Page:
Testament to her talent, Gordon has ridden for more than 200 trainers already. Often she has never even seen the horse before she mounts before a race. “Sometimes it’s a bit scary when you get out to the paddock and you see it misbehaving. You think, ‘I’ve got to get on this’. But it’s your job, isn’t it? I’ve been riding horses since before I could walk and Mum just used to chuck me up.”

Gordon lights up when she talks about her first win. “It was my ninth ride, in July 2013. A filly called Chester’s Little Gem. She was a horrible ride, no one liked her apart from me and I used to ride her out every day at home. It may have been a fluke, but it felt great.

“Then I didn’t have a winner for a year and a half. I was getting a bit frustrated and thought I wasn’t good enough.” At this point she considered giving up on her dreams. But it was a call to Stan Moore which gave Gordon her big break. “I went back to Devon to consider what I was going to do with my life. I thought I’d give it one last shot so I asked Stan if he was looking for an apprentice. It was the best thing. He put me on everything and really got me going.”

Moore had a filly called Verbernum Mare who put Gordon on the map with several good wins in a matter of weeks. That caught the eyes of other trainers. She now rides regularly for 10-times champion trainer Sir Michael Stoute and leading Newmarket trainer Hugo Palmer, as well as travelling to Europe, Ireland and Dubai to race.

Hobbies, shopping, and meeting friends are unfamiliar activities to Gordon. She spends her money on her small dog who usually goes racing with her. Tony is a Chihuahua crossed with a Jack Russell. “She’s very spoilt, like a little princess,” Gordon says, softening from her otherwise tom-boy countenance. “She has her own dog handbag, little pink rugs and bling collars – the whole lot. But that is the only girly side of me; my dog has to be girly.”

There is little time for a love life, either. “Boyfriends – what are they?” she laughs. “Growing up, I didn’t have time for boys. I probably had more friends who were boys than girls, but I wouldn’t have been playing kiss chase with any of them.” Even now, boyfriends have usually been jockeys. “In the racing industry, you literally don’t meet anyone else. So I’ve been out with a few jockeys, but racing will always come first.”

Beneath the bravado and care-free countenance, Gordon gives way to a touching vulnerability when talking about the emotional challenges that come with racing. Particularly the trolling on social media. “I’ve had it through abusive messages from punters – like ‘get back to the cooking and cleaning’. But there have been much worse. My Facebook profile is private, but people can send private messages. If you’ve messed up on a favourite, there’s often a few nasty messages. I try to laugh about it, but if you are in a bad place, you sometimes do take it to heart. I would never cry in public but I do sometimes have a good cry in the shower. And sometimes I do reply to them because I can’t help myself.”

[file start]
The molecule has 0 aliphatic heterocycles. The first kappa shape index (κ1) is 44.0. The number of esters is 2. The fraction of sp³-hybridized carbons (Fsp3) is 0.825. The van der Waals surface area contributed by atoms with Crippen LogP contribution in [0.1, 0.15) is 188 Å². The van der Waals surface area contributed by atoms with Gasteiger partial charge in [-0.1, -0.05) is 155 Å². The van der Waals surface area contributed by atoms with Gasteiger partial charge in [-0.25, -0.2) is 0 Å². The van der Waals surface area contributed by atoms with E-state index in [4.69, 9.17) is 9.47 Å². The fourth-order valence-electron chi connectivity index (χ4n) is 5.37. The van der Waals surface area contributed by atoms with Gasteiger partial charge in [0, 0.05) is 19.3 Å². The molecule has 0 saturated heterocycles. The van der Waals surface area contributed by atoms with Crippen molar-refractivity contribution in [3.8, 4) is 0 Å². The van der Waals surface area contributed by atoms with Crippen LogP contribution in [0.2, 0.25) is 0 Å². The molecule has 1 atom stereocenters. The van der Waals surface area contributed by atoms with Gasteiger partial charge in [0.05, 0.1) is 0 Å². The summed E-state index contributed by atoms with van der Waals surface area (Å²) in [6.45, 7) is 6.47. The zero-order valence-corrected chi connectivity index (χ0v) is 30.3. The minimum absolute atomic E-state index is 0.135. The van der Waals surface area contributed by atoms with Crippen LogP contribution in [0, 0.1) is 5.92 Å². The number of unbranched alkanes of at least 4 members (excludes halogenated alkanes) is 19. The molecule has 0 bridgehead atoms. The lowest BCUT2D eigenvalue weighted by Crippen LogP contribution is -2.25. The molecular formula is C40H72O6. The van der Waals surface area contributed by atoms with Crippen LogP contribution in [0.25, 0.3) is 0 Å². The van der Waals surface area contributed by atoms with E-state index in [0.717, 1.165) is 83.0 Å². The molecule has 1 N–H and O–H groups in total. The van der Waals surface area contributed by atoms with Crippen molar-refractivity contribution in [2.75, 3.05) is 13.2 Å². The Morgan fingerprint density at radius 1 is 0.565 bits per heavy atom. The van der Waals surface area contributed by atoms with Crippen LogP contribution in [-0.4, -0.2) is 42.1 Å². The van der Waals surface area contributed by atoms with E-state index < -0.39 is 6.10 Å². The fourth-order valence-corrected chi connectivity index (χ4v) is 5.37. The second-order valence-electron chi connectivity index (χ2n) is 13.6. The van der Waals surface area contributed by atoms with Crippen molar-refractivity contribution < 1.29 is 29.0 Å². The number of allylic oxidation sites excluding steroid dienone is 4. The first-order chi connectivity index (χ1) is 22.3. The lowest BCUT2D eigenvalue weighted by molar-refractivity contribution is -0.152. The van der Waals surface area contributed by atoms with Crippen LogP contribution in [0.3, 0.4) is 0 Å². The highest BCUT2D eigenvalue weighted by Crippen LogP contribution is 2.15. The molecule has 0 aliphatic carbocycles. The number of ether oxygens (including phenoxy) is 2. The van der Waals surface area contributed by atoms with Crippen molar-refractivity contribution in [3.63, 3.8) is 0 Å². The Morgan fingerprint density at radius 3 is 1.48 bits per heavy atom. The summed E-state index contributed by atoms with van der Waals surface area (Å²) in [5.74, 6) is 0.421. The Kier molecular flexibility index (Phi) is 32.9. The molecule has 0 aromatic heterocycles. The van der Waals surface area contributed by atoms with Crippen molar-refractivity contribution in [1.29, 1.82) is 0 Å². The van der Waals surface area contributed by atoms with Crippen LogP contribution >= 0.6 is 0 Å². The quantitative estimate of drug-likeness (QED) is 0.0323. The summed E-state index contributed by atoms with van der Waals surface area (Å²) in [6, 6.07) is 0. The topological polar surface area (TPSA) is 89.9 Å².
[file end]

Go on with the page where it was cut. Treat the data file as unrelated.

Gordon has met both The Queen and Sheikh Mohammed. She even had lunch with Her Majesty. “Sir Michale Stoute’s missus ring me and said, ‘We’ve got The Queen coming for lunch, would you like to meet her?’ So I went and I just sat there in shock, just staring at her,” Gordon says with girlish excitement. “I couldn’t bring myself to say anything to her. But she is amazing and she didn’t stop talking. She’s really chatty and had loads of stories to tell, and she absolutely loves her horses.

“Meeting the Sheikh was a big deal, too. Godolphin had never used a girl before so there was lots or pressure. It was a positive thing for the sport.” She certainly proved her point, winning at Pontefract on her very first ride for the stables.

The sky is the limit for Gordon. Beyond racing, she has not thought much about the future. “I guess at some point, I would like to settle down and have kids, but women are doing that so much later these days that I think I can get away with this for a while yet. I’ve got to find a man first anyway, haven’t I?” she laughs.

Josephine Gordon is an ambassador for Unibet, official betting partner of the Investec Derby Festival

ABOUT THE AUTHOR

Eleanore Kelly is a multi-media journalist who competed in three-day eventing at elite level. She runs an equestrian business in Hampshire and still has a burning ambition to compete around Badminton. At present her role as an assistant producer for the BBC has to suffice. Eleanore’s latest articles.